How States Are Stepping Up Fight Against Sex Trafficking

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Ohio in July began requiring that commercial truck drivers be trained in how to spot telltale signs of sex trafficking and how to report it. Last week, the Arkansas House approved a bill that would require training for truckers. Kansas, Kentucky and Texas also are considering similar bills. The Kentucky bill goes a step further and would make it a crime for licensed truckers to use their rigs to facilitate trafficking, engage in prostitution or transport minors, Stateline reports. The legislation represents a new attempt by states to enlist the public’s help in combating sex trafficking where it’s likely to occur — at highway truck and rest stops and in hotels and motels — or in hospitals, where victims sometimes end up.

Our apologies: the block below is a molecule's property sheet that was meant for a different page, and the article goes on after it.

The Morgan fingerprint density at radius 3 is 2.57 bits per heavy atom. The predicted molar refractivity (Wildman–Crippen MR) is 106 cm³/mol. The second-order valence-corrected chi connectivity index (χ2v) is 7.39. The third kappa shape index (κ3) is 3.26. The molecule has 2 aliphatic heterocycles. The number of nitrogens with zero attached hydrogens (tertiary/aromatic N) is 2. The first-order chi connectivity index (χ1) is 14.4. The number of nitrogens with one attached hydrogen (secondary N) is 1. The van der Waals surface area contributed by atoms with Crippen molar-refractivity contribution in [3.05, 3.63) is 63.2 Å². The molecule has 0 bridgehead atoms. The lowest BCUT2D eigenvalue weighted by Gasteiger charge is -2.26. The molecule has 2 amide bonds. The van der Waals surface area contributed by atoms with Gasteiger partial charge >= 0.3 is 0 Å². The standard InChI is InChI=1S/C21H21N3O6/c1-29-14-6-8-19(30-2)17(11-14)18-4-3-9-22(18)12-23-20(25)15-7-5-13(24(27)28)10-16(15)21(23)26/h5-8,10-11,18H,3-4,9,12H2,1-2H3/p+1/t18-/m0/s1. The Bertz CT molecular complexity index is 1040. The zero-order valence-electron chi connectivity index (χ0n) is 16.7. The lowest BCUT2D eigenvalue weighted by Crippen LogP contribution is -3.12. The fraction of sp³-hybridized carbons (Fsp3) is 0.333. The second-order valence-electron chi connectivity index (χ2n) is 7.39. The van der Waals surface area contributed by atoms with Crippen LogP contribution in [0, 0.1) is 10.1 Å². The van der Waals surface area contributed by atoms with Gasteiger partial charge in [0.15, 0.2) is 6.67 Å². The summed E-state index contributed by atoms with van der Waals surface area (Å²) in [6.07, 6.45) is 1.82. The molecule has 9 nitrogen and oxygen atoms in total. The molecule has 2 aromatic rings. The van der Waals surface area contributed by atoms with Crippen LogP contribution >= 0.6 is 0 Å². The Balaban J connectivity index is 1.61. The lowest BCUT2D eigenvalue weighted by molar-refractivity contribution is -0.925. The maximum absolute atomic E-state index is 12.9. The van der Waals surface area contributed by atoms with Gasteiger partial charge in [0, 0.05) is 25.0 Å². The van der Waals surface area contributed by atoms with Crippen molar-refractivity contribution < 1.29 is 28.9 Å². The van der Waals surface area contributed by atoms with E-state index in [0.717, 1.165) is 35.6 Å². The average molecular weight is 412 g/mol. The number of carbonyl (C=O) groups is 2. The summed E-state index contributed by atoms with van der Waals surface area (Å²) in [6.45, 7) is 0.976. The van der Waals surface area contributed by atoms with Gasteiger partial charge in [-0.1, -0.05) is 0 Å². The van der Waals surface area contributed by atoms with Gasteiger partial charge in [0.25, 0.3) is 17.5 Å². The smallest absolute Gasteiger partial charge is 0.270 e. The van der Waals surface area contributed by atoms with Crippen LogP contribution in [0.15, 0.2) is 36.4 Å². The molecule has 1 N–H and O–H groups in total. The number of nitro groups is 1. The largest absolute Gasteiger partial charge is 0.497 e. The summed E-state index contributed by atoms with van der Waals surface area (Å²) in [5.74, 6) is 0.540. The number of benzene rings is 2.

In January, Gov. Dannel Malloy of Connecticut announced that state officials, law schools and hotel industry executives would train hotel and motel employees on how to be on the lookout for and report trafficking. In New York, Assemblywoman Amy Paulin introduced a bill this month that would require training for hotel workers. It’s along the lines of a law approved last year that requires New York hospital workers to be on the lookout for victims of trafficking. Educating and enlisting occupations that are likely to witness trafficking only makes sense to lawmakers like Paulin. Victims are often transported across state lines and show up in bus terminals or at truck stops, or they are put to work around truck stops, sports arenas, hotels, motels and convention centers.

 

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